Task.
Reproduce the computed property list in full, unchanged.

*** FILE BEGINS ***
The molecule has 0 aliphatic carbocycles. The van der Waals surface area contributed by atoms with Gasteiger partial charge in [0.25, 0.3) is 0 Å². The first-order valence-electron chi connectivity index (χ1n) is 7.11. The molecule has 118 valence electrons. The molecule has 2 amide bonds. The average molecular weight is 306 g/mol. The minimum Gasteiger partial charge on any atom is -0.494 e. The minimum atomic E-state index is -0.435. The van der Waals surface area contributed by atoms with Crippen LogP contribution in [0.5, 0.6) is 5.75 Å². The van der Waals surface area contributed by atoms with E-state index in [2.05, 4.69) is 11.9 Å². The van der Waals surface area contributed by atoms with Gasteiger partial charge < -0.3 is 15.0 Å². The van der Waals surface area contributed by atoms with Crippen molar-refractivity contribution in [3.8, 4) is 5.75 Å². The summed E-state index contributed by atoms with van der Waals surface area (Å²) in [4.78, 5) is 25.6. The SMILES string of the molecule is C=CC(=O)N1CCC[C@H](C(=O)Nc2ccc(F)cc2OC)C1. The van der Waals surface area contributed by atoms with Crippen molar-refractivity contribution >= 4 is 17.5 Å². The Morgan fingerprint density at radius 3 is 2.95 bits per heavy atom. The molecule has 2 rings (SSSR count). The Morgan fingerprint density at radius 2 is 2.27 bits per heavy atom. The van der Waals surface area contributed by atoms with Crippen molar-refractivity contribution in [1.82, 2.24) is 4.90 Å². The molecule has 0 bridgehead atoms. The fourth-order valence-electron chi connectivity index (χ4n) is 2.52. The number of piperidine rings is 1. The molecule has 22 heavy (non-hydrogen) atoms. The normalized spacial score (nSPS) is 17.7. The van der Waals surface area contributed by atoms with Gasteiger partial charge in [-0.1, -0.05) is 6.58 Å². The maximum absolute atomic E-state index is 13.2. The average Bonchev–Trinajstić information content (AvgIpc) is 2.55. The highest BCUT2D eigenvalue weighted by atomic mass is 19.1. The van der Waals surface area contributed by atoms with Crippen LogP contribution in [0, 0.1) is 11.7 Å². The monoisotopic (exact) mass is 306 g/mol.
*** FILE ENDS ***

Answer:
The molecule has 0 aliphatic carbocycles. The van der Waals surface area contributed by atoms with Gasteiger partial charge in [0.25, 0.3) is 0 Å². The first-order valence-electron chi connectivity index (χ1n) is 7.11. The molecule has 118 valence electrons. The molecule has 2 amide bonds. The average molecular weight is 306 g/mol. The minimum Gasteiger partial charge on any atom is -0.494 e. The minimum atomic E-state index is -0.435. The van der Waals surface area contributed by atoms with Crippen LogP contribution in [0.5, 0.6) is 5.75 Å². The van der Waals surface area contributed by atoms with E-state index in [2.05, 4.69) is 11.9 Å². The van der Waals surface area contributed by atoms with Gasteiger partial charge < -0.3 is 15.0 Å². The van der Waals surface area contributed by atoms with Crippen molar-refractivity contribution in [3.8, 4) is 5.75 Å². The summed E-state index contributed by atoms with van der Waals surface area (Å²) in [4.78, 5) is 25.6. The SMILES string of the molecule is C=CC(=O)N1CCC[C@H](C(=O)Nc2ccc(F)cc2OC)C1. The van der Waals surface area contributed by atoms with Crippen molar-refractivity contribution >= 4 is 17.5 Å². The Morgan fingerprint density at radius 3 is 2.95 bits per heavy atom. The molecule has 2 rings (SSSR count). The Morgan fingerprint density at radius 2 is 2.27 bits per heavy atom. The van der Waals surface area contributed by atoms with Crippen molar-refractivity contribution in [1.82, 2.24) is 4.90 Å². The molecule has 0 bridgehead atoms. The fourth-order valence-electron chi connectivity index (χ4n) is 2.52. The number of piperidine rings is 1. The molecule has 22 heavy (non-hydrogen) atoms. The normalized spacial score (nSPS) is 17.7. The van der Waals surface area contributed by atoms with Gasteiger partial charge in [-0.1, -0.05) is 6.58 Å². The maximum absolute atomic E-state index is 13.2. The average Bonchev–Trinajstić information content (AvgIpc) is 2.55. The highest BCUT2D eigenvalue weighted by atomic mass is 19.1. The van der Waals surface area contributed by atoms with Crippen LogP contribution in [0, 0.1) is 11.7 Å². The monoisotopic (exact) mass is 306 g/mol.